For the most part, if you want to count a tax deduction for a particular tax year, you need to spend the money in that year. However, even though it is now 2013, there are still some opportunities to reduce your 2012 income. Consider your situation. If a couple thousand extra dollars in a tax deduction can keep you out of the next tax bracket up, or keep you from hitting an income threshold that results in a phase out for some other tax benefit, it can make sense to take another deduction.
Here are some of the deductions you can take for 2012, even though we’ve started 2013.
If you haven’t maxed out your IRA contributions for 2012, you can still contribute, and receive a tax deduction. You can contribute to a Traditional IRA for a tax deduction up until April 15 of the following year. (Remember that there is no tax deduction when you contribute to a Roth IRA.)
When you deduct your contribution from a previous year, you need to make sure that you are clear about the nature of the contribution. Often, when you contribute money, you can designate whether it is a current year contribution or a previous year contribution. If you want your deduction to count for last year, you need to double-check to make sure you are making a previous year contribution before you finalize the transaction.
Realize, too, that you can’t claim one contribution for two years. So, if you decide to make a 2012 contribution to your Traditional IRA before April 15, 2013, you won’t be able to claim the deduction on your 2013 taxes. Your deduction can only be claimed once.
Another tax-advantaged account that allows you to make previous year contributions up to April 15 of the following year is the Health Savings Account (HSA). There are contribution limits, so check to see where you stand. If you still have room to make a contribution, you can do so.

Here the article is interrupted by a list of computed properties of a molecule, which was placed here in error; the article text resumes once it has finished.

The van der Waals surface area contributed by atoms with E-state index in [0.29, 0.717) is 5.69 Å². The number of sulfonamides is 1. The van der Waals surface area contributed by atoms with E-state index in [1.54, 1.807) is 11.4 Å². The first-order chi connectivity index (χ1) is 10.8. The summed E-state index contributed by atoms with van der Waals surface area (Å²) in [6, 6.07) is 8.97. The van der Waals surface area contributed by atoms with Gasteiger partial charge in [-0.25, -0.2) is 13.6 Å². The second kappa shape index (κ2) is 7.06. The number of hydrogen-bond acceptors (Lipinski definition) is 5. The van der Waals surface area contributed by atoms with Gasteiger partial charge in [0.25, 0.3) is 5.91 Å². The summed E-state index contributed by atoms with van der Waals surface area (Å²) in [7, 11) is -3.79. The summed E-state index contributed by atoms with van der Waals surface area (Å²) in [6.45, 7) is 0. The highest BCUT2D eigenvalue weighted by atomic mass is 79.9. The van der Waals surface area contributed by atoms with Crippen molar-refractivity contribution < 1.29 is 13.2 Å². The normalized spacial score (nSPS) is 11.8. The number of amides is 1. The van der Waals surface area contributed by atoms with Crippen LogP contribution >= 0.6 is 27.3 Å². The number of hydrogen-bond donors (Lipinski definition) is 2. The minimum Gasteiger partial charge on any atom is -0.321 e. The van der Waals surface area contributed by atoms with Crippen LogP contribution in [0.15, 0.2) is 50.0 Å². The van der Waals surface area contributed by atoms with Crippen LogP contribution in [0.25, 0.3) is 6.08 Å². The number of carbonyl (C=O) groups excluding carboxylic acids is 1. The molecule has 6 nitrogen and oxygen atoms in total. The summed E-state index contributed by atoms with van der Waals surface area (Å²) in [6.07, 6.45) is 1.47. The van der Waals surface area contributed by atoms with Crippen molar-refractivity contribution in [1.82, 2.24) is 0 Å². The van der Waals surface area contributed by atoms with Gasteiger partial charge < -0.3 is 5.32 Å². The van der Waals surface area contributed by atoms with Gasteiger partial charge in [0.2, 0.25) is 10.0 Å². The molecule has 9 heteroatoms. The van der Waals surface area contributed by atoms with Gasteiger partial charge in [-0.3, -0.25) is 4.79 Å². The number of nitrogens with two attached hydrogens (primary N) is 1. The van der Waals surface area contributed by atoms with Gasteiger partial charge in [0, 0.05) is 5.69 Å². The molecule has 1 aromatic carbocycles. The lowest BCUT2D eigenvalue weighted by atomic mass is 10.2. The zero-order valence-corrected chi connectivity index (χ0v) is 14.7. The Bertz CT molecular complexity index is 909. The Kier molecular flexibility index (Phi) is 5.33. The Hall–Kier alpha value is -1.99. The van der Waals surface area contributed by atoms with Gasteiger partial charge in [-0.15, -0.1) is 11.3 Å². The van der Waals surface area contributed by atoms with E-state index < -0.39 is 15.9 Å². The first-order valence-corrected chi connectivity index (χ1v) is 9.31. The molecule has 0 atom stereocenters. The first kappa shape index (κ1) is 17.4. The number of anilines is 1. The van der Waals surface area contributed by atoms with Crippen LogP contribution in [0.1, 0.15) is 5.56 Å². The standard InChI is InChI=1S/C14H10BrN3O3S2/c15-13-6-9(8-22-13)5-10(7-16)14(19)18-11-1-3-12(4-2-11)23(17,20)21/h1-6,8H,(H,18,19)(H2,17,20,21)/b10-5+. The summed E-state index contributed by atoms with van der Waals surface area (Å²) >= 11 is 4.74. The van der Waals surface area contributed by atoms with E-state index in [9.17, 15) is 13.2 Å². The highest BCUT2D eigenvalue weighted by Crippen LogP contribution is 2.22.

As with the IRA contribution, you need to make sure that you specify that your contribution is a previous year contribution, and you can only take the deduction for one tax year. Because the contribution limits are higher for a HSA than for an IRA, you might be able to use this type of account if you have run out of room to contribute to your IRA.
Part of the tax portion of the fiscal cliff deal includes an extension of the Qualified Charitable Distribution from an IRA. This means that if you are taking a distribution to donate to charity, it’s tax-free, and you can claim a deduction against your income. In order to take advantage of this tax break for 2012, you need to take your distribution and make the charitable contribution by February 1, 2013.
Remember that a tax deduction isn’t quite as valuable as a tax credit. When you receive a deduction, you are reducing your taxable income. This can reduce your taxes overall, but it is not the same as the dollar for dollar reduction in what you owe that comes with a tax credit.
Think about whether or not making the extra contribution is worth it. What will be accomplished with your lower income? In some cases, a slightly lower income doesn’t make much of a difference. Reducing your taxable income by $2,000 or $3,000 might only reduce your tax bill by a very small amount.
Where it makes sense is if you are on a borderline somewhere. Could the deduction keep you out of a higher tax bracket? Another consideration is the income threshold attached to some tax benefits. Some deductions and credits have phase outs based on your AGI. There are some deductions that you can only take if your costs exceed a certain percentage of your AGI. If you are just over the threshold, another deduction might help you bring your income down to the point where you can remain eligible for tax benefits that can really impact your bottom line.
If you have an accountant to do your taxes, you can have him or her run different scenarios to see the effects on your tax liability, and help you find the best solution.
Photo by David Reber.
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